Would they trade or extend Johnny Gaudreau? What about Matthew Tkachuk? Sean Monahan has two years left on his deal, but the clock is ticking there, too. Might Brad Treliving pay a price to keep both Mark Giordano and Chris Tanev? Could the Flames make even bolder decisions, such as possibly parting ways with Treliving (who’s had plenty of kicks at the can since taking over as Flames GM during the summer of 2014)?

At that fork in the road, the Flames could have gone up (trying to swing for the fences, maybe getting Jack Eichel?) or down (blow things up, rebuild). Instead, they mostly idled in the middle of the road. While they did give Blake Coleman big term in their lone free-agent splash, this is still mostly the same team that disappointed last season. Even their biggest loss (Giordano to the Kraken) feels like a nondecision, one carrying the stench of passivity.

Heading into 2021-22, it feels like the Flames are stuck in neutral, and not exactly driving a cheap vehicle. They’re betting that things just sort of … fall into place.

What’s the salary cap situation?

For a team that’s only won one playoff series (two if you count the Qualifying Round series vs. the Jets during the 2020 bubble playoffs), the Flames aren’t exactly cheap.

By Cap Friendly’s measures, the Flames are more or less scraping against the salary cap ceiling. If the Flames get back into the Jack Eichel sweepstakes, quite a bit of money would need to go back to Buffalo.

Looking past the 2021-22 season returns the Flames to that fork in the road. Gaudreau ($6.75 million cap hit) and Tkachuk ($7M) are both entering contract years. Even if they underwhelm this season, it wouldn’t be surprising to see both get significant raises. A potential raise could also be the downside if Andrew Mangiapane ($2.425M) breaks out in a mainstream way after being an analytics darling for years.

It all sets up a series of uneasy scenarios. If Tkachuk and Gaudreau flop, it might cost Treliving his job. If they both rebound in huge ways, they’d be tough to fit under the salary cap in 2022-23 and beyond.

All of that said, credit Treliving for this: if someone else is taking over as GM, they can make their own mark on the Flames. Even with dicey contracts on the books (most obviously, Milan Lucic), the Flames are projected to have more than $30M in cap space with 12 roster spots covered next summer.

Breakout Candidate

Juuso Valimaki

The Flames’ defense seemed suspect even with an aging-yet-still-effective Giordano. With Giordano cracklin’ with the Kraken, Calgary might just sink.

Valimaki could be called upon to pick up a lot of slack. So far, he’s played 73 games at the NHL level. Both in 2018-19 (24 games played) and 2020-21 (49 GP), Valimaki averaged about 15 and a half minutes per night. The 22-year-old showed flashes of that first-round potential (16th overall in 2017), but the Flames might ask for him to accelerate his growth in an uncomfortable way in 2021-22.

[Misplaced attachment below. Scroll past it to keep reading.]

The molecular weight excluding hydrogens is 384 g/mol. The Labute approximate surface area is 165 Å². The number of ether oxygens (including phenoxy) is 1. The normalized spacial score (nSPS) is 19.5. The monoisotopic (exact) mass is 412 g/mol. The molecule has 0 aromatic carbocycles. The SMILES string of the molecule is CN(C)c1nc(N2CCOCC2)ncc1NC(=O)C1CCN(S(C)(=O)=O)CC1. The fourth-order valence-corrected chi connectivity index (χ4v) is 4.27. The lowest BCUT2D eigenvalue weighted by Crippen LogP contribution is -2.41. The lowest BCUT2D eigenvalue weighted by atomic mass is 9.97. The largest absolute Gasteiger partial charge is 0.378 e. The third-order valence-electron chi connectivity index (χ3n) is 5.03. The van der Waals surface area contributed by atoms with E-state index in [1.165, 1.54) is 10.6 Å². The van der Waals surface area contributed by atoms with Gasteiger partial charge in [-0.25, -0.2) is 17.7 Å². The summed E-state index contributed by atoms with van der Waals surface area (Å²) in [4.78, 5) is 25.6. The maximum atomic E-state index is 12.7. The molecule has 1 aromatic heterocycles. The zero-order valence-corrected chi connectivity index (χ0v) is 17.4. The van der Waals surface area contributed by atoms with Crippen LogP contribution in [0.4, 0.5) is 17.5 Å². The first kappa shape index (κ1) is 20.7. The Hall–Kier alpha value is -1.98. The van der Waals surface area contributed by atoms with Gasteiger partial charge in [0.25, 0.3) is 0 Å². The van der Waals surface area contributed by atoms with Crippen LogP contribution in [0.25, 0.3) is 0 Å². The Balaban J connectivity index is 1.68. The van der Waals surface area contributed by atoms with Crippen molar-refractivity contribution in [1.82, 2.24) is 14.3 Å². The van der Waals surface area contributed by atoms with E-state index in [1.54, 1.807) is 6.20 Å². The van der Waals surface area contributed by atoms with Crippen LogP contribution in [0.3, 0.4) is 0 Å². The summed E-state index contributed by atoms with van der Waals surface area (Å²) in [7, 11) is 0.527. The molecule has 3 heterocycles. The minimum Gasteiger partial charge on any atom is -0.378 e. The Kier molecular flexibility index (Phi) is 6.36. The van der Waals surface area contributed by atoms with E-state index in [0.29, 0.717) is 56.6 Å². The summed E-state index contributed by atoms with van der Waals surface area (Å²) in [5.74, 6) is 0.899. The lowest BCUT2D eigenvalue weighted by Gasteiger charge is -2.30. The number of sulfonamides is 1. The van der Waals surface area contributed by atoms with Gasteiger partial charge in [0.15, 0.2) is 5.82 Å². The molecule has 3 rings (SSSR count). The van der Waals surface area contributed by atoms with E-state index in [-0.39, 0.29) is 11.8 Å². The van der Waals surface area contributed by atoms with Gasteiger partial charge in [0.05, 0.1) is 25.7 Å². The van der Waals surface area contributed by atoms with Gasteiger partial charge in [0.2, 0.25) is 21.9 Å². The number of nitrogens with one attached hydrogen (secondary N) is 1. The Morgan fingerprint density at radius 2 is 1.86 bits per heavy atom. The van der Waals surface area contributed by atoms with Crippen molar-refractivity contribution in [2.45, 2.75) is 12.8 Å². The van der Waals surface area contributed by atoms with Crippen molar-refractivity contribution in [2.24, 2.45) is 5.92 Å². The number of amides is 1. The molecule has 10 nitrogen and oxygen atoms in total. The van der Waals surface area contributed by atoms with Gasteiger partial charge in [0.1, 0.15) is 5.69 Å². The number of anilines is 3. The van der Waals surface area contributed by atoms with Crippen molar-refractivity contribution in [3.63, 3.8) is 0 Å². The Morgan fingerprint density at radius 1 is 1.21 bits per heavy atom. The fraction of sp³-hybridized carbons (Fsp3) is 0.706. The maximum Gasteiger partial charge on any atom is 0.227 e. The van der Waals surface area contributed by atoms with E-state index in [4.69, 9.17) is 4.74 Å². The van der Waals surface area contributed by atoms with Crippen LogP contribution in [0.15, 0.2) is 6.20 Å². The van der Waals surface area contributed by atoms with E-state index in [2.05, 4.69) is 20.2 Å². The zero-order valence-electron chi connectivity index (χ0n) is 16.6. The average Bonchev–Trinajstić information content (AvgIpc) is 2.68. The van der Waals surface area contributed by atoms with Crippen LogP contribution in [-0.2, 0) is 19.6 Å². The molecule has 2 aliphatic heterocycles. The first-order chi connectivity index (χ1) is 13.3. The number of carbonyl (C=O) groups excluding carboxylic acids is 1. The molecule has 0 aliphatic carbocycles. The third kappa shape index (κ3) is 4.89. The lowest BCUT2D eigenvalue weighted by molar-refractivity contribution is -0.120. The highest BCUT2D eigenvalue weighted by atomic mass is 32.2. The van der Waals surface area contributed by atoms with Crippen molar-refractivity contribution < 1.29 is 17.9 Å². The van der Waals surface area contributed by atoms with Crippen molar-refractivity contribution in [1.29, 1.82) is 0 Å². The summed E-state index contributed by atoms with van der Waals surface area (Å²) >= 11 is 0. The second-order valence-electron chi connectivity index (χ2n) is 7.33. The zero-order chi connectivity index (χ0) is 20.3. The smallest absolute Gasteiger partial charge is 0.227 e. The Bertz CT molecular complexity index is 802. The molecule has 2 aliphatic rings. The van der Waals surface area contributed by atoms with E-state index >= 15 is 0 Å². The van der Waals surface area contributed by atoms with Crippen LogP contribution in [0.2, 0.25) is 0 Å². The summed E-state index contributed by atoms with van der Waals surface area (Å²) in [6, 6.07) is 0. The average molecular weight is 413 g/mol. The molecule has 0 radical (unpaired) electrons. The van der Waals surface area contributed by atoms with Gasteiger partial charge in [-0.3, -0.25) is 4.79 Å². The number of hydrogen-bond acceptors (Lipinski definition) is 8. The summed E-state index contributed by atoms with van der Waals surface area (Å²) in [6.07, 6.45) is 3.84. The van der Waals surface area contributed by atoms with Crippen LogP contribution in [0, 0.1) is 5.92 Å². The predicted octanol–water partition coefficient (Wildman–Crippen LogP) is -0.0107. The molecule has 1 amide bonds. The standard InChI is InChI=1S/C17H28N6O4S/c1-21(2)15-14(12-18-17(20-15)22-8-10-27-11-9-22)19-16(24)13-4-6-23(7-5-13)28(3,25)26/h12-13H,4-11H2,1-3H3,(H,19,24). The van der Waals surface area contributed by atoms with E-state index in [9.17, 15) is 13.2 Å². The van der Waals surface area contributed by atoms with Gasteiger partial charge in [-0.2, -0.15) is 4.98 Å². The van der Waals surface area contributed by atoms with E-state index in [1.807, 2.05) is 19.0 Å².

Otherwise, the Flames’ defense might need to lean heavily on some clunky depth defensemen, such as Erik Gudbranson, Nikita Zadorov, and Michael Stone. Not ideal.

Best-Case Scenario for 2021-22 Flames

While the Flames inspire a lot of pessimism, it’s easy to lose track of the good. This was a team that finished in the top-10 in both simple (percentage of shots) and more advanced (expected goals, high-danger chances) metrics, at least at even-strength. You could apply some of the same “if only their power play was decent, and they got a few saves” logic to the Flames, as the Canadiens received before. Yes, contract years can be a big distraction. Pressure creates diamonds, too, though, eh? Maybe we’ll see the best of Tkachuk and Gaudreau, and things just come together for the Flames in 2021-22? Hey, there’s even some room for optimism about the latest Sutter sequel.

(Also, the Pacific Division is weak enough that Calgary could make the playoffs even if a lot goes wrong.)

Worst-Case Scenario for 2021-22 Flames

Look at the Flames’ recent history of head coaches, and it’s difficult to shake the feeling that this franchise is out of ideas. So many retreads; so many Sutters. Darryl’s in-season record (15-15-0) captures the stuck-in-the-middle spirit of the Flames, an expectation that carries over to 2021-22. Truly, staying stuck in the middle might be the worst-case scenario for the 2021-22 Flames. Missing the playoffs (again) would already be bad. But what if the Flames are good enough to maintain false hope, thus leading them to keep Gaudreau and others, instead of trading them at the deadline? There’s the very real, stomach-turning possibility that the Flames miss the playoffs, Gaudreau leaves for nothing in free agency, and people lose their jobs.

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James O’Brien is a writer for Pro Hockey Talk on NBC Sports. Drop him a line at phtblog@nbcsports.com or follow him on Twitter @cyclelikesedins.